Sunday I was scheduled for some mandatory overtime, so Saturday Arno and I took the opportunity to try Beacon Rock again. And the trail is open!
We had tried to climb to the top of the rock during the Winter, but a rock fall on January 25, 2013 had blocked the trail. We had a nice day hike anyhow.
On our way out of town, as I waited at a stop sign, still in my Montavilla neighborhood, we spied a tamale vendor on a bike across the street. We pulled over and bought some on a whim. $5 for six small tamales.
I decided to cross the Columbia River into Washington state, and take highway 14 out to Beacon Rock, rather than head east on the Oregon side, then cross Bridge of the Gods like we did in February. Highway 14 is so pretty, and I actively try to avoid the mental boundary that tries to form because of the river. Washington may as well be another country for as often as I go there, and I live about two miles from the border.
Portland was blanketed with stratus and damp with mizzle. (Misty drizzle. And yes, that is an official meteorological term.) About 30 minutes east brought us into full sunshine and warmth.
We arrived at Beacon Rock in late morning, and parked near the restrooms because I needed to use them. When I turned to go, I spotted these two handsomes in the stall with me. I started snapping photos and I wonder what the woman in the stall next to me thought I was taking pictures of!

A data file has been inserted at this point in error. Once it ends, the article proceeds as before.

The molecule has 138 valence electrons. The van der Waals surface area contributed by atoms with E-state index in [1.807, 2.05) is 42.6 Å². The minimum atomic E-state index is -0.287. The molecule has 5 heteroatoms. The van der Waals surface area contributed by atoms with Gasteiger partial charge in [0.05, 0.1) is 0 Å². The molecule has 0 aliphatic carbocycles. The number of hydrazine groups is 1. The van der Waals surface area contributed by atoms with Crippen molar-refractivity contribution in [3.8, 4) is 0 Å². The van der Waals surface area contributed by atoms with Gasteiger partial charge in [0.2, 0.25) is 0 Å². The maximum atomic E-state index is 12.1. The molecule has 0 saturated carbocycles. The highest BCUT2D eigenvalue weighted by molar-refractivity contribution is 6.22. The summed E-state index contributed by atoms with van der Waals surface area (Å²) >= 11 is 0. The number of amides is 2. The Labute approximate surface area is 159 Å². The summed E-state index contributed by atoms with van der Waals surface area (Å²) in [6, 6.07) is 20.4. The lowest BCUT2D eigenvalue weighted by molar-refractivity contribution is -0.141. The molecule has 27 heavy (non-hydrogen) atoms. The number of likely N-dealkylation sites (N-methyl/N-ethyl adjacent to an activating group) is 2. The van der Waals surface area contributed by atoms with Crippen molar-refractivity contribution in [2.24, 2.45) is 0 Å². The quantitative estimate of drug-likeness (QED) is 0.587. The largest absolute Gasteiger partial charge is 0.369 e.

We walked the short length to the base of the rock, and spent a little time looking at the cliffs. Arno spent a bit of energy trying to get me to say that I thought it would be fun to try to scale the face of it…but he didn’t get anywhere with that. (he never does, but he keeps trying 🙂 ) Instead, he admitted that the key point was that HE was excited about climbing the rock.
It’s about a mile to the top of this solitary rock standing in the valley. It is a basalt tower that formed inside the core of a volcano. As I wrote in my blog this winter, Henry Biddle built a trail to the top just because he wanted to, and I think that’s a wonderful reason. One climbs 850 feet, mainly on switchbacks. The trail is old, but in very good shape, paved and bounded with railings at all points. There are wooden bridges and steps and ramps. The views of the magnificent Columbia River Gorge never stop.
From the top there is a reasonable 200 degree view of the river. I had been expecting 360 degrees, but to be disappointed would be ungrateful. Gorgeous day! Gorgeous gorge!